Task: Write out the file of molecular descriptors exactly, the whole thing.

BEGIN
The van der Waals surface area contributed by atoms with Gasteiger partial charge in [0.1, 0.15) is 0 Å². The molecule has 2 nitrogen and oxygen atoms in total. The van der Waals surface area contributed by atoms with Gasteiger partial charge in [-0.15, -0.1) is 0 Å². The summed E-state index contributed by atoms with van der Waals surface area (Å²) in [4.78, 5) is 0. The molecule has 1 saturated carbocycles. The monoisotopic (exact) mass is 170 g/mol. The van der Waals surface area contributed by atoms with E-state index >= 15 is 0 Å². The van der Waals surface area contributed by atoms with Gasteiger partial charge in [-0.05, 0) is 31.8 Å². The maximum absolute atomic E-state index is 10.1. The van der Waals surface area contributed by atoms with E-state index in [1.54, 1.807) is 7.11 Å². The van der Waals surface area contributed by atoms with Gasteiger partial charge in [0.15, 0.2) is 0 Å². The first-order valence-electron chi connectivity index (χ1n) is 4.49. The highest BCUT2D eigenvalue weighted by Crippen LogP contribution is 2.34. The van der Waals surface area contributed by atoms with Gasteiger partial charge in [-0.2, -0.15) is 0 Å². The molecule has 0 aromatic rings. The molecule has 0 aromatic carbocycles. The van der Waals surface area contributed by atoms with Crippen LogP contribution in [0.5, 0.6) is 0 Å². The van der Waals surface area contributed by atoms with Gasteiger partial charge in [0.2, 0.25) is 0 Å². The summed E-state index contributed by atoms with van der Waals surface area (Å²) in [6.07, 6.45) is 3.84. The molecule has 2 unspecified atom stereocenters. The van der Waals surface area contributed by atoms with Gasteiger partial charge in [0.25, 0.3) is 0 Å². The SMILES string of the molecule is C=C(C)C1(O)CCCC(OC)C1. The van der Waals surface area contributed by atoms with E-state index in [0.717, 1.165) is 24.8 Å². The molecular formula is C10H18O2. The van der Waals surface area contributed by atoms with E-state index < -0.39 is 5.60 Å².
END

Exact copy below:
The van der Waals surface area contributed by atoms with Gasteiger partial charge in [0.1, 0.15) is 0 Å². The molecule has 2 nitrogen and oxygen atoms in total. The van der Waals surface area contributed by atoms with Gasteiger partial charge in [-0.15, -0.1) is 0 Å². The summed E-state index contributed by atoms with van der Waals surface area (Å²) in [4.78, 5) is 0. The molecule has 1 saturated carbocycles. The monoisotopic (exact) mass is 170 g/mol. The van der Waals surface area contributed by atoms with E-state index >= 15 is 0 Å². The van der Waals surface area contributed by atoms with Gasteiger partial charge in [-0.05, 0) is 31.8 Å². The maximum absolute atomic E-state index is 10.1. The van der Waals surface area contributed by atoms with E-state index in [1.54, 1.807) is 7.11 Å². The van der Waals surface area contributed by atoms with Gasteiger partial charge in [0.15, 0.2) is 0 Å². The first-order valence-electron chi connectivity index (χ1n) is 4.49. The highest BCUT2D eigenvalue weighted by Crippen LogP contribution is 2.34. The van der Waals surface area contributed by atoms with Gasteiger partial charge in [-0.2, -0.15) is 0 Å². The molecule has 0 aromatic rings. The molecule has 0 aromatic carbocycles. The van der Waals surface area contributed by atoms with Crippen LogP contribution in [0.5, 0.6) is 0 Å². The van der Waals surface area contributed by atoms with Gasteiger partial charge in [0.2, 0.25) is 0 Å². The summed E-state index contributed by atoms with van der Waals surface area (Å²) in [6.07, 6.45) is 3.84. The molecule has 2 unspecified atom stereocenters. The van der Waals surface area contributed by atoms with Gasteiger partial charge in [0.25, 0.3) is 0 Å². The SMILES string of the molecule is C=C(C)C1(O)CCCC(OC)C1. The van der Waals surface area contributed by atoms with E-state index in [0.717, 1.165) is 24.8 Å². The molecular formula is C10H18O2. The van der Waals surface area contributed by atoms with E-state index < -0.39 is 5.60 Å².